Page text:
Skip to Content

Newsroom

Press Releases

Reps. Nadler, Meeks and Jeffries Urge State Department to Share Information on the Failed Deportation of Convicted Nazis

Washington, D.C. - Today, Judiciary Committee Chairman Jerrold Nadler (D-NY) alongside House Democratic Caucus Chair Hakeem Jeffries (D-NY) and Foreign Affairs Committee Chair Gregory W. Meeks (D-NY) sent a letter to Secretary of State Antony Blinken, seeking information on the failed deportation of Nazi war criminals. In particular, the members seek information about nine cases where Nazis who were hiding in the United States were convicted and stripped of their citizenship but were never deported.

In the letter, the members wrote “We ask that you direct the State Department Office of the Historian, along with any other relevant offices or bureaus as needed, to conduct a review of these cases and how they may have been handled by the Department over time, and to provide us with a briefing on these cases at the earliest possible opportunity.  We recognize that other countries may simply have been unwilling to take custody of these criminals upon deportation from the U.S., but we welcome a clear picture of the diplomatic engagement around these cases that nevertheless failed to secure their deportation.  It is important that the State Department provide the public with a complete accounting of that profound injustice.”

Full text of the letter can be found below and here:

The Honorable Antony Blinken
Secretary
U.S. Department of State
2201 C Street NW
Washington, DC 20520

Dear Secretary Blinken:

In 1979, at the urging of Congress and at the insistence of Chairman Peter Rodino and Representative Elizabeth Holztman, the Department of Justice established the Office of Special Investigations to investigate and prosecute alleged Nazi war criminals. According to the formative report on the subject, OSI’s work in identifying, prosecuting, and slating these war criminals for removal from the United States “stand[s] as a permanent and irrefutable response to those who would deny the Holocaust and its horrors.”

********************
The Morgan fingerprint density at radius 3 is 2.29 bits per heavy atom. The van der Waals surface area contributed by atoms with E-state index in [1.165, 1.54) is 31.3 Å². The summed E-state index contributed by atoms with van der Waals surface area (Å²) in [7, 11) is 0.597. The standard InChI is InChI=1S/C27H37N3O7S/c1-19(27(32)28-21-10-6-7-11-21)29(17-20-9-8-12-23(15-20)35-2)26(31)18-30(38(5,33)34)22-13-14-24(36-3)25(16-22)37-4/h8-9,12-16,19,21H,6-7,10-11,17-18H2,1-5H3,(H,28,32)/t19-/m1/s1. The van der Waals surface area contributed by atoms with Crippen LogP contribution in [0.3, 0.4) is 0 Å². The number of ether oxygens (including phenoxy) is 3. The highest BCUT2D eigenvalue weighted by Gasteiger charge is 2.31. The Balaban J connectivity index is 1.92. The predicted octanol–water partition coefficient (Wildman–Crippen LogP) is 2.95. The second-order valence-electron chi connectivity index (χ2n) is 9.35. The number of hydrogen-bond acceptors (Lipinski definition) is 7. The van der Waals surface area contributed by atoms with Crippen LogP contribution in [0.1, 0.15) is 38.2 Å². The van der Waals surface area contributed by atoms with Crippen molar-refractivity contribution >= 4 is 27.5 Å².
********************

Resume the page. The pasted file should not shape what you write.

We write to draw your attention to nine particular cases brought by OSI.  Specifically, among those identified by OSI as Nazis hiding in the United States after World War II, nine men were prosecuted, convicted, and ordered deported—but never actually removed from the United States.  It seems important to repeat their names:

  • Osyp Firishcak 
  • Bronislaw Hajda 
  • Johann Leprich 
  • Michael Negele 
  • Jack Reimer 
  • Theodore Szehinskyj 
  • Anton Tittjung 
  • Mykola Wasylyk 
  • Vladas Zajanckauskas 

Some of these men were stationed at Nazi concentration camps.  Others participated in the horrific liquidation of the Warsaw ghetto.  The Department of Justice established beyond a reasonable doubt that each of them contributed to the atrocities of the Holocaust.  A federal court stripped each of them of their citizenship and ordered them deported.  But none of them were ever actually deported, and all nine of them died comfortably in the United States.  Why?

    We ask that you direct the State Department Office of the Historian, along with any other relevant offices or bureaus as needed, to conduct a review of these cases and how they may have been handled by the Department over time, and to provide us with a briefing on these cases at the earliest possible opportunity.  We recognize that other countries may simply have been unwilling to take custody of these criminals upon deportation from the U.S., but we welcome a clear picture of the diplomatic engagement around these cases that nevertheless failed to secure their deportation.  It is important that the State Department provide the public with a complete accounting of that profound injustice.

Thank you for your prompt attention to this request
Back to top